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Sociopaths on Parade


The other night during the news there was an announcement for a rerun of the interview done with the Madoff family. I looked at my husband, the question in my face.

“I don’t know,” he said.

“They interviewed the Madoff family???” I asked anyway. Sometimes you can’t help these things. It’s like an emotional Tourette’s.

In any case, I came to learn that recently there was a flurry of media activity related to the release of two new books by Madoff family members.

ABC aired the first Madoff family member interview on October 21, when Mack, the widow of Bernie’s son, Mark, appeared on 20/20. The show scored its best ratings since February 2010, with 7.6 million viewers overall. Surely not coincidentally, The End of Normal, published by Blue Rider Press and another book, Truth and Consequences: Life Inside the Madoff Family, hit bookstores in October.

Now, while it delivered wonderfully high ratings for the media, it did little to inspire book sales.

I’m not surprised by the fact that fewer than expected sales were reported. Who wants to give the Madoffs any more money than they already stole?

But I am—though I shouldn’t be—surprised by the fact that ABC and CBS both took a huge amount of time (and money) with these moguls of misfortune, these scoundrels who are now bleating poverty and victimization.

Why is anyone listening to them?

Why is anyone paying them a dime for their opinions when they haven’t paid a dime in compensation to their victims?

Worse, yet, why are we watching them? Not just once, but in reruns.

It seemed to me to be a form of bizarre cultural rubbernecking, not much different than what we do with car wrecks; a minor fender bender off to the side of the road can cause a ten-mile back up on a major freeway even though all the lanes are actually open. The jam is only because we slow down to look: Is there any blood? Any bodies? Despite all the anatomically correct horror shows on TV (CSI, Bones, Criminal Minds), we can’t seem to get enough of it. We want to see all the bad and awful things that people do.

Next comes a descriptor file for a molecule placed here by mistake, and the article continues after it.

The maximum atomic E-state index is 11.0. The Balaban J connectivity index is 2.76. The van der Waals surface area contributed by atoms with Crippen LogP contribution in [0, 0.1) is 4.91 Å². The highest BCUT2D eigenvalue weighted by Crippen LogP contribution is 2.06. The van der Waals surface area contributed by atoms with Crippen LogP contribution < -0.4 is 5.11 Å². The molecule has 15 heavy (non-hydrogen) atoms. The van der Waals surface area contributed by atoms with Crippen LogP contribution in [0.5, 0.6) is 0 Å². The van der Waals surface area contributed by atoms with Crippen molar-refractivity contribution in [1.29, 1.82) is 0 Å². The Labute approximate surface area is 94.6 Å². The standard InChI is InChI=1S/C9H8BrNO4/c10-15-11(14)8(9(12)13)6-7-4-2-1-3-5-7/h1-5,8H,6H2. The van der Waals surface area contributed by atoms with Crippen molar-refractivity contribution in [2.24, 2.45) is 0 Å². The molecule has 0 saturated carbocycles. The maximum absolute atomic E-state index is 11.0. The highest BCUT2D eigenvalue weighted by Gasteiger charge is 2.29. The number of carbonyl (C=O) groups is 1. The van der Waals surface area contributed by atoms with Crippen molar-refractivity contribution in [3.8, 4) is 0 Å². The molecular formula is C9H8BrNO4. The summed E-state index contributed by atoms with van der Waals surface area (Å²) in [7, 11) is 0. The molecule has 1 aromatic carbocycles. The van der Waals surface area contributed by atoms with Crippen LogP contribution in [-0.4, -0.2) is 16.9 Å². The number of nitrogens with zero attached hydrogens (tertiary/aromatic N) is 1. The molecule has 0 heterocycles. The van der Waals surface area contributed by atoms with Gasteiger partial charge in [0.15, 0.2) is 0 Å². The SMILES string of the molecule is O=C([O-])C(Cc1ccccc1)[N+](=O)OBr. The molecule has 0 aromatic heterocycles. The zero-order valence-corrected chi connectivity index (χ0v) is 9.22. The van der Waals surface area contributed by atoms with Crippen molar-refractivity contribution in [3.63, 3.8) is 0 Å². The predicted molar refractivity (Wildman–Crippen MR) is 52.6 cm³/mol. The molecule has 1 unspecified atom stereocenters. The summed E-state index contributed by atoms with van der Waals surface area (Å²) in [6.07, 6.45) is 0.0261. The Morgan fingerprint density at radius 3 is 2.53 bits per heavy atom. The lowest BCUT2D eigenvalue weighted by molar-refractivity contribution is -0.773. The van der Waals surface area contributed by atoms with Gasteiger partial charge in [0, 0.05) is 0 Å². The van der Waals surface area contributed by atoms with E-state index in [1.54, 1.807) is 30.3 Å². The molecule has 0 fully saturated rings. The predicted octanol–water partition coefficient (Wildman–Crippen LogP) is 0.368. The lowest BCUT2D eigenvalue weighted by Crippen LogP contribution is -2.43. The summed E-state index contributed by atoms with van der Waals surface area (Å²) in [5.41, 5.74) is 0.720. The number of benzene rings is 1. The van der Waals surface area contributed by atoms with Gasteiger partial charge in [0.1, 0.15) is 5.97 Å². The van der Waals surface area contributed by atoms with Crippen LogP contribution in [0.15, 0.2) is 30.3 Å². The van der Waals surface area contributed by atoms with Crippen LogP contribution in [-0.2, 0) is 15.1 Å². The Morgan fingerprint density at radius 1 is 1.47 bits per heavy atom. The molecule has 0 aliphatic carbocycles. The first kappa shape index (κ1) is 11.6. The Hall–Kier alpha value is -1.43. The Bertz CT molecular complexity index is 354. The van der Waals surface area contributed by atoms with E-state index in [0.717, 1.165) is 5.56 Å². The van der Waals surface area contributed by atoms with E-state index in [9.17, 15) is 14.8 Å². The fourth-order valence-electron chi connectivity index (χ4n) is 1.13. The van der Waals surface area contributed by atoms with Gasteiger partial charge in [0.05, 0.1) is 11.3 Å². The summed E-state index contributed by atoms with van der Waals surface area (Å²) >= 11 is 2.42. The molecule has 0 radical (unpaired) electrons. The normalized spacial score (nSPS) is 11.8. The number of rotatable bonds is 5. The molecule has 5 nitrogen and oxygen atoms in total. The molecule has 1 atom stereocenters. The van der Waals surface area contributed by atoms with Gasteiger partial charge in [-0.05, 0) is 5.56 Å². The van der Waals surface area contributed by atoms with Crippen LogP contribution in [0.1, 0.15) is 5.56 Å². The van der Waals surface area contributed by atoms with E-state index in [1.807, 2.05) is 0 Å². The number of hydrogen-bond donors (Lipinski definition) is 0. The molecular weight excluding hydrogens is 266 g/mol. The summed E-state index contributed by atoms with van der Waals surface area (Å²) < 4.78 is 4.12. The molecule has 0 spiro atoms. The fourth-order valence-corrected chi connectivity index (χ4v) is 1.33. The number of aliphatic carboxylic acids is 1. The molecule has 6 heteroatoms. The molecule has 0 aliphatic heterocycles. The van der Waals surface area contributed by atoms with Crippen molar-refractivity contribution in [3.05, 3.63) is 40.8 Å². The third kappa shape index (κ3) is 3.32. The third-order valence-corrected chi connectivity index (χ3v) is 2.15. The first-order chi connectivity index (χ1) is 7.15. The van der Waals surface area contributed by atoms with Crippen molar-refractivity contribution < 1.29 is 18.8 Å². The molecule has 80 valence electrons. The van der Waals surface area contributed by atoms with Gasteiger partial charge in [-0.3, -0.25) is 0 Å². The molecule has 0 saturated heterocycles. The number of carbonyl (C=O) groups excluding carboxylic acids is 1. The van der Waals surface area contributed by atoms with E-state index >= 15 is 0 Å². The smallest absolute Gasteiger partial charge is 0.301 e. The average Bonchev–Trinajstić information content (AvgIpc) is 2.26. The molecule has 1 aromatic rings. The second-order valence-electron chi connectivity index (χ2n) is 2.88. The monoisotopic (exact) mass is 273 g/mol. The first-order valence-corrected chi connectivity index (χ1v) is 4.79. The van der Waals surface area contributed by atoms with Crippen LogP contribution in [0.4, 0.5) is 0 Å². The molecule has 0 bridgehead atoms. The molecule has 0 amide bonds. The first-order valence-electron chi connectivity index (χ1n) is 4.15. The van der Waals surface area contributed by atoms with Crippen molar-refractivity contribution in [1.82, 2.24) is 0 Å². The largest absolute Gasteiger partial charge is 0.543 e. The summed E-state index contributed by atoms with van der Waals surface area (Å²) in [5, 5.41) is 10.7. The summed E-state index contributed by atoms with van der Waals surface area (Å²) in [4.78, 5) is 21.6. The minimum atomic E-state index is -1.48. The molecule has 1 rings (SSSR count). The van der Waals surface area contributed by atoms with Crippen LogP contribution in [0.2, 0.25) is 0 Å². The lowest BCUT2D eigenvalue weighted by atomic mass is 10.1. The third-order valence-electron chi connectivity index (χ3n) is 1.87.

This is even more pointedly true with famous people. There’s nothing the media or the media generation likes more than watching the crash and burn of a wealthy celebrity. Hence the inordinate amount of attention given to the slow, sublimating near-death experience of one Charlie Sheen. He even had live video to capture his expected demise from alcohol, drugs, and sex addiction and to disperse his rants about being dumped from Two and a Half Men all over cyber-land.

And, as far as I could tell, everyone was watching. It was amazing, but they were watching themselves watch him. And the media talked about it as if it were as important as the impending collapses in Greece and Europe, the epidemics and violence in Africa, or the economic issues in this country. If we measured importance in terms of airplay, I think Charlie won.

What does that say about us?

I am loath to consider the implications.

Because, in my experience, what we look at tends to reflect what we are. What we choose to do tends to be an expression of who we are.

Which says we, like Sheen, are on a slippery slope towards self-indulgent suicide. We, like the cyber-voyeurs who wait for the shape-shifting demise, are caught up in our own “near-life” experience. We, like the Madoffs, are prone to expect something extraordinary for nothing. We too are entitled. We too want our 15 minutes of fame, sometimes at the expense of our good names, even our souls. It may be more a matter of degree than essence.

Not because I am immune to any of the above or because I don’t sneak a peak at traffic accidents, but because I had a momentary lapse of sanity, I turned the TV off and left the Madoffs to their new book-sale travails and to their lonesomes. In fact, the more lonesome the better.


Letters on forgiveness

My dear friend, Lucy, has been corresponding with me on the nature of forgiveness. One might reasonably ask what there is to talk about. You either forgive someone or don’t. You either get forgiven or you don’t.

And that is true on the most concrete level. But there are other levels, ones which we have been debating for a couple of weeks, now. What is forgiveness? What does it depend on? What impact does it have on Justice and vice versa? And what about Truth?  How does that affect both the nature of forgiveness and our ability to extend or receive it?